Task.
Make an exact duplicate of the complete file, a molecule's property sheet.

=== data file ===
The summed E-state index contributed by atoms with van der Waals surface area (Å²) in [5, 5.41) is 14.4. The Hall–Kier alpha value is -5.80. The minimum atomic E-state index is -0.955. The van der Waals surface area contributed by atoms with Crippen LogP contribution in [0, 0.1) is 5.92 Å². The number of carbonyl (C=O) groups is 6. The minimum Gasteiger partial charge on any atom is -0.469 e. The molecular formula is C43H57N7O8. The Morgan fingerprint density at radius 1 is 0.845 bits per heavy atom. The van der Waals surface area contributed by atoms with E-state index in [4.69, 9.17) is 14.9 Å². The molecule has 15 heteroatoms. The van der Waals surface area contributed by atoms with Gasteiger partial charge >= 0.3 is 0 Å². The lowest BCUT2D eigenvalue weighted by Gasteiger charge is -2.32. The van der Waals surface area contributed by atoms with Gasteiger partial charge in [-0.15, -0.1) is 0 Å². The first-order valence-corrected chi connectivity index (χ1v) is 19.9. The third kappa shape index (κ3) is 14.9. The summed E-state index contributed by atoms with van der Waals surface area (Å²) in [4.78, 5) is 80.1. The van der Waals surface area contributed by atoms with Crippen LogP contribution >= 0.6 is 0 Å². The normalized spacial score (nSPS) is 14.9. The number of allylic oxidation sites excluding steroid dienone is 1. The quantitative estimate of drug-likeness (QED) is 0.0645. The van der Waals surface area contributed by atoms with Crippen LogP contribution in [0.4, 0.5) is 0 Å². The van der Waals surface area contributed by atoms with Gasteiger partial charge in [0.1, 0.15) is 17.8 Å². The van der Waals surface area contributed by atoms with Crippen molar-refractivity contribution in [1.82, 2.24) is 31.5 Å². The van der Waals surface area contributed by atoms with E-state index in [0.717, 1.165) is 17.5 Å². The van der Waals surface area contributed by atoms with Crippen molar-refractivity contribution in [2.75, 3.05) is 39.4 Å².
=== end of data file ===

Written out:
The summed E-state index contributed by atoms with van der Waals surface area (Å²) in [5, 5.41) is 14.4. The Hall–Kier alpha value is -5.80. The minimum atomic E-state index is -0.955. The van der Waals surface area contributed by atoms with Crippen LogP contribution in [0, 0.1) is 5.92 Å². The number of carbonyl (C=O) groups is 6. The minimum Gasteiger partial charge on any atom is -0.469 e. The molecular formula is C43H57N7O8. The Morgan fingerprint density at radius 1 is 0.845 bits per heavy atom. The van der Waals surface area contributed by atoms with E-state index in [4.69, 9.17) is 14.9 Å². The molecule has 15 heteroatoms. The van der Waals surface area contributed by atoms with Gasteiger partial charge >= 0.3 is 0 Å². The lowest BCUT2D eigenvalue weighted by Gasteiger charge is -2.32. The van der Waals surface area contributed by atoms with Gasteiger partial charge in [-0.15, -0.1) is 0 Å². The first-order valence-corrected chi connectivity index (χ1v) is 19.9. The third kappa shape index (κ3) is 14.9. The summed E-state index contributed by atoms with van der Waals surface area (Å²) in [4.78, 5) is 80.1. The van der Waals surface area contributed by atoms with Crippen LogP contribution >= 0.6 is 0 Å². The normalized spacial score (nSPS) is 14.9. The number of allylic oxidation sites excluding steroid dienone is 1. The quantitative estimate of drug-likeness (QED) is 0.0645. The van der Waals surface area contributed by atoms with Crippen LogP contribution in [0.4, 0.5) is 0 Å². The van der Waals surface area contributed by atoms with Gasteiger partial charge in [0.1, 0.15) is 17.8 Å². The van der Waals surface area contributed by atoms with Crippen molar-refractivity contribution in [1.82, 2.24) is 31.5 Å². The van der Waals surface area contributed by atoms with E-state index in [0.717, 1.165) is 17.5 Å². The van der Waals surface area contributed by atoms with Crippen molar-refractivity contribution in [2.75, 3.05) is 39.4 Å².